Single-sided Marchenko equations for Green's function construction and imaging relate the measured reflection response of a lossless heterogeneous medium to an acoustic wave field inside this medium. I derive two sets of single-sided Marchenko equations for the same purpose, each in a heterogeneous medium, with one medium being dissipative and the other a corresponding medium with negative dissipation. Double-sided scattering data of the dissipative medium are required as input to compute the surface reflection response in the corresponding medium with negative dissipation. I show that each set of single-sided Marchenko equations leads to Green's functions with a virtual receiver inside the medium: one exists inside the dissipative medium and one in the medium with negative dissipation. This forms the basis of imaging inside a dissipative heterogeneous medium. I relate the Green's functions to the reflection response inside each medium, from which the image can be constructed. I illustrate the method with a one-dimensional example that shows the image quality. The method has a potentially wide range of imaging applications where the material under test is accessible from two sides.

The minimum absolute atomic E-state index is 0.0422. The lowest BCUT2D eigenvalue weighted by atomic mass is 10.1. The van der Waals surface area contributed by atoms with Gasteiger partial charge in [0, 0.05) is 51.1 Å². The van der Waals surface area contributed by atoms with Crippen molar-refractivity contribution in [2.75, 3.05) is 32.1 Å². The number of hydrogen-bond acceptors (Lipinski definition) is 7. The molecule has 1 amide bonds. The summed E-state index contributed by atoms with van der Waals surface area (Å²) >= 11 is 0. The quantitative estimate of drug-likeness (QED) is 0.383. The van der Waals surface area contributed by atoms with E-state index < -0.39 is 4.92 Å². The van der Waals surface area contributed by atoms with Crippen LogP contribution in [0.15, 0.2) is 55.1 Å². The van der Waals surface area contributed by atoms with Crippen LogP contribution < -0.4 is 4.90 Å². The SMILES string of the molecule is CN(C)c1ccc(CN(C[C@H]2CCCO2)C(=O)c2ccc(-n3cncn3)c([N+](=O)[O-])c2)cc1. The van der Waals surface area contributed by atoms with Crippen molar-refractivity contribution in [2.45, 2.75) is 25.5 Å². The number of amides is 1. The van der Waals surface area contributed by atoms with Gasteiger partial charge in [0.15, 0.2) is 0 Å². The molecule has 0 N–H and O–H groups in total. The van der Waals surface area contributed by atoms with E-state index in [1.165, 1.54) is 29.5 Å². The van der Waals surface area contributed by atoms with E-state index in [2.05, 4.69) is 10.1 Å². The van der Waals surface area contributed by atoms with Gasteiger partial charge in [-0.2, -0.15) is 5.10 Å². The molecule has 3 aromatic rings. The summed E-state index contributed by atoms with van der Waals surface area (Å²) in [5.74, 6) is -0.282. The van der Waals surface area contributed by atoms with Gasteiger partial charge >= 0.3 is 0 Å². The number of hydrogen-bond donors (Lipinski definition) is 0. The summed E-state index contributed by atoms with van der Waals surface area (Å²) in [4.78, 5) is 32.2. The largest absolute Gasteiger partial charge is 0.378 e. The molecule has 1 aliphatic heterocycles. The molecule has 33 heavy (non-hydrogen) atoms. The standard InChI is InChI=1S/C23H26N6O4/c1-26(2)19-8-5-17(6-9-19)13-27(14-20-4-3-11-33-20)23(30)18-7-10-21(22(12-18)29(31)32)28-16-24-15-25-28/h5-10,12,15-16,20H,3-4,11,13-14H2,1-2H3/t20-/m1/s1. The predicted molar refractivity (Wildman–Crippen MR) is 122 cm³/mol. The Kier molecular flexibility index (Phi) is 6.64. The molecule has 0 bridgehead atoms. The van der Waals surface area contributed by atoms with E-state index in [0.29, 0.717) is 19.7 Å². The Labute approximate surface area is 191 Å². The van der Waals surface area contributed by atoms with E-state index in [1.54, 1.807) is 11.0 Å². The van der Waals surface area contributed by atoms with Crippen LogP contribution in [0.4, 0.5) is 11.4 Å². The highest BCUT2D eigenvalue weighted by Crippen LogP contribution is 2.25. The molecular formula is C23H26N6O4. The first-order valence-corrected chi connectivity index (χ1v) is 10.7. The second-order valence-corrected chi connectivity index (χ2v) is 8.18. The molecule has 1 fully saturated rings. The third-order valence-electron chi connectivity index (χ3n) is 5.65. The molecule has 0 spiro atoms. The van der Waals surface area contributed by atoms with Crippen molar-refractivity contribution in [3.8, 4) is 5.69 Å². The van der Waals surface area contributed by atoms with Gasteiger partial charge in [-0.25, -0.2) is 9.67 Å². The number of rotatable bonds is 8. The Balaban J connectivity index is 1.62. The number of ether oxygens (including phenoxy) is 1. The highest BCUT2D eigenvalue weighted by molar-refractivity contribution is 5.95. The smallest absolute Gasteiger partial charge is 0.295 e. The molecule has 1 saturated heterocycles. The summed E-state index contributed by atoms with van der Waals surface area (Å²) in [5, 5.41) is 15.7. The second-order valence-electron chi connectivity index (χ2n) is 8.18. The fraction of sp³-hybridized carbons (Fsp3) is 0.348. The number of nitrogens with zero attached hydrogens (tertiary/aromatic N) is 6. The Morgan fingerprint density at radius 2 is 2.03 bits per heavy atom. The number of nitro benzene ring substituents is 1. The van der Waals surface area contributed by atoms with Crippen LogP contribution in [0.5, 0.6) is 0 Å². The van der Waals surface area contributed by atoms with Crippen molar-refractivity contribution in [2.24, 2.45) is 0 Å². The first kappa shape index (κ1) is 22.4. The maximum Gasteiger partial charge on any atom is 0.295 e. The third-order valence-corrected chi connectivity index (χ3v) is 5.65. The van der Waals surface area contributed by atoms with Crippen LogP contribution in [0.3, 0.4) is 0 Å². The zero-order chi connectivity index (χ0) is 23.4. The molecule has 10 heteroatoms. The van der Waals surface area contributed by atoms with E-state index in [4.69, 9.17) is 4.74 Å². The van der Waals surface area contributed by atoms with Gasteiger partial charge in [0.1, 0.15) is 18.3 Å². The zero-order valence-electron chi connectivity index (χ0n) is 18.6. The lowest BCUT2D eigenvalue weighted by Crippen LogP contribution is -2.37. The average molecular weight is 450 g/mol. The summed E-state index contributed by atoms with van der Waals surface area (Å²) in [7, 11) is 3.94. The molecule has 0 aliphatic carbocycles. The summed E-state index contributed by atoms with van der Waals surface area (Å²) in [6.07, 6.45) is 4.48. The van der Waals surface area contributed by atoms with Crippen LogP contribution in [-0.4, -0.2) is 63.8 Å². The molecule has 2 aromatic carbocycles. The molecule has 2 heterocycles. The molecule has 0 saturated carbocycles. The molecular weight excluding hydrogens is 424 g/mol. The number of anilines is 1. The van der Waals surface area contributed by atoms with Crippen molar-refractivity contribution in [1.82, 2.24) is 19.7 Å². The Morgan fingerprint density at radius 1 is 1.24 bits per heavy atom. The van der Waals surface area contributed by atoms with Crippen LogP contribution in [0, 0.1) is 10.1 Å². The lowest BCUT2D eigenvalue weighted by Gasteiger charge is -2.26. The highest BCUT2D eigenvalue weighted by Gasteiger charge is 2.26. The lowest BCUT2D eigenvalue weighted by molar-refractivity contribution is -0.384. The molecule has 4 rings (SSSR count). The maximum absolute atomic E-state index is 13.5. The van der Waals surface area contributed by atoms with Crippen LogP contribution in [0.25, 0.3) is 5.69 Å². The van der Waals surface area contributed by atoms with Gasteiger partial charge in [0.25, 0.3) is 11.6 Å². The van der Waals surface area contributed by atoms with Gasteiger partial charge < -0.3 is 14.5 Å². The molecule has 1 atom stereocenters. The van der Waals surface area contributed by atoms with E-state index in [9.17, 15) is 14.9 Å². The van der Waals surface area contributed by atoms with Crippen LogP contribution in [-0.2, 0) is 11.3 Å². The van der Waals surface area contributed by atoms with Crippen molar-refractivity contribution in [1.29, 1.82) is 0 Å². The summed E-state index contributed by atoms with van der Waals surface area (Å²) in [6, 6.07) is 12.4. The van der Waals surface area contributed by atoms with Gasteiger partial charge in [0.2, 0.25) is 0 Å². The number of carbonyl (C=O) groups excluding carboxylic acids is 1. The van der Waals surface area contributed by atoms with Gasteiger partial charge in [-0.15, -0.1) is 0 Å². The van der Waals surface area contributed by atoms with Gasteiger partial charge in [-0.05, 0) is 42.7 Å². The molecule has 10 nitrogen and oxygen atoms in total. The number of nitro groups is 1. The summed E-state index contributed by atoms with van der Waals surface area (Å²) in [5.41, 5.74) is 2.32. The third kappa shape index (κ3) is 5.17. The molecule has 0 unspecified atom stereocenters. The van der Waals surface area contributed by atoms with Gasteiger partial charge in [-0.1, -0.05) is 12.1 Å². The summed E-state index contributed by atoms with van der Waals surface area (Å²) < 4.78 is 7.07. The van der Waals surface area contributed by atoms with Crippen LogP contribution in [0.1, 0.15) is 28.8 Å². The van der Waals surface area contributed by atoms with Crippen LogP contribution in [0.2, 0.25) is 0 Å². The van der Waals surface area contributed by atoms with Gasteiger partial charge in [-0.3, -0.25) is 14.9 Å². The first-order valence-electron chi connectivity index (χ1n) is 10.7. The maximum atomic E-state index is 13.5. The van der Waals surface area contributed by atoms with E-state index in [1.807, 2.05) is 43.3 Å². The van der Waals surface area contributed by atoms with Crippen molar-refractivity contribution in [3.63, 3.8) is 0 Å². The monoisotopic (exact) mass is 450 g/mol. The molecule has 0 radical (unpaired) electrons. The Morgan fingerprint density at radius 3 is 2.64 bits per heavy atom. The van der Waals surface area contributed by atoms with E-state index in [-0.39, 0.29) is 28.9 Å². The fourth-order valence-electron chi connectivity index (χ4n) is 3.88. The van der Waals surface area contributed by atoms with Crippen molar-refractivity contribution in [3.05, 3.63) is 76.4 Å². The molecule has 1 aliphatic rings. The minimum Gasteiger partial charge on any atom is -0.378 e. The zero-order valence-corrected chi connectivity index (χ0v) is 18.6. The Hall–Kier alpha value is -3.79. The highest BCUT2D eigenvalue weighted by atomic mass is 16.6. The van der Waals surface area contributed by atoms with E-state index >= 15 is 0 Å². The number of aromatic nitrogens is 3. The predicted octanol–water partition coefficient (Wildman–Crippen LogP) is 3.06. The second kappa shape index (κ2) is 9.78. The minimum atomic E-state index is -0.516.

Chen, Yu-Wen; Guo, Jun-Yen; Tzeng, Shih-Yu; Chou, Ting-Chun; Lin, Ming-Jen; Huang, Lynn Ling-Huei; Yang, Chao-Chun; Hsu, Chao-Kai; Tseng, Sheng-Hao
2016-02-01